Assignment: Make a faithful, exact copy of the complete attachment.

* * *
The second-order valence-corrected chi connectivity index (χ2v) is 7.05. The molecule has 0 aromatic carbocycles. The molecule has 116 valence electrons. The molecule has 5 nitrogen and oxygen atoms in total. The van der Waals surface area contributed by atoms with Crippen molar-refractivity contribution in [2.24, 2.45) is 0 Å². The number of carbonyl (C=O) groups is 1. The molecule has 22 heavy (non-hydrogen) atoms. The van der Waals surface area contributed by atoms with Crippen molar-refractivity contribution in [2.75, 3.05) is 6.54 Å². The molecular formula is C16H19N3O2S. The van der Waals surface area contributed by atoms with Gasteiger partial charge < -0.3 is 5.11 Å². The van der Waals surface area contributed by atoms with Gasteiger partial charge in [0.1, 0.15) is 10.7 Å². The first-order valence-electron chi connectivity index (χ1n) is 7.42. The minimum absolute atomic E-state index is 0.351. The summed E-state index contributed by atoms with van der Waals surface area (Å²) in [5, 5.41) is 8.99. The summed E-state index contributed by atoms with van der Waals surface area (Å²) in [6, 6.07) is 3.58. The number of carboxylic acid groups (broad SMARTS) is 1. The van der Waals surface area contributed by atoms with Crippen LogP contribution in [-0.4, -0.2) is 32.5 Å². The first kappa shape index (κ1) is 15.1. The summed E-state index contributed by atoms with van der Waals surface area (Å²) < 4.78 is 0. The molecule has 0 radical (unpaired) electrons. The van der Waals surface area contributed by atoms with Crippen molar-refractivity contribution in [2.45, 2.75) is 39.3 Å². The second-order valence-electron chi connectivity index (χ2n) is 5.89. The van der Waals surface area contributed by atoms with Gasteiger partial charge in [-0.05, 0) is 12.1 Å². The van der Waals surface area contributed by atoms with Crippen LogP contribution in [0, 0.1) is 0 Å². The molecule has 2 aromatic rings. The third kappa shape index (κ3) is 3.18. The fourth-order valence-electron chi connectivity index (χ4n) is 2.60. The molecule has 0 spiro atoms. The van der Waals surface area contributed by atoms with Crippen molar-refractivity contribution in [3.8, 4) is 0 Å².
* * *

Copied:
The second-order valence-corrected chi connectivity index (χ2v) is 7.05. The molecule has 0 aromatic carbocycles. The molecule has 116 valence electrons. The molecule has 5 nitrogen and oxygen atoms in total. The van der Waals surface area contributed by atoms with Crippen molar-refractivity contribution in [2.24, 2.45) is 0 Å². The number of carbonyl (C=O) groups is 1. The molecule has 22 heavy (non-hydrogen) atoms. The van der Waals surface area contributed by atoms with Crippen molar-refractivity contribution in [2.75, 3.05) is 6.54 Å². The molecular formula is C16H19N3O2S. The van der Waals surface area contributed by atoms with Gasteiger partial charge < -0.3 is 5.11 Å². The van der Waals surface area contributed by atoms with Gasteiger partial charge in [0.1, 0.15) is 10.7 Å². The first-order valence-electron chi connectivity index (χ1n) is 7.42. The minimum absolute atomic E-state index is 0.351. The summed E-state index contributed by atoms with van der Waals surface area (Å²) in [5, 5.41) is 8.99. The summed E-state index contributed by atoms with van der Waals surface area (Å²) in [6, 6.07) is 3.58. The number of carboxylic acid groups (broad SMARTS) is 1. The van der Waals surface area contributed by atoms with Crippen LogP contribution in [-0.4, -0.2) is 32.5 Å². The first kappa shape index (κ1) is 15.1. The summed E-state index contributed by atoms with van der Waals surface area (Å²) < 4.78 is 0. The molecule has 0 radical (unpaired) electrons. The van der Waals surface area contributed by atoms with Crippen molar-refractivity contribution in [2.45, 2.75) is 39.3 Å². The second-order valence-electron chi connectivity index (χ2n) is 5.89. The van der Waals surface area contributed by atoms with Gasteiger partial charge in [-0.05, 0) is 12.1 Å². The van der Waals surface area contributed by atoms with Crippen LogP contribution in [0, 0.1) is 0 Å². The molecule has 2 aromatic rings. The third kappa shape index (κ3) is 3.18. The fourth-order valence-electron chi connectivity index (χ4n) is 2.60. The molecule has 0 spiro atoms. The van der Waals surface area contributed by atoms with Crippen molar-refractivity contribution in [3.8, 4) is 0 Å².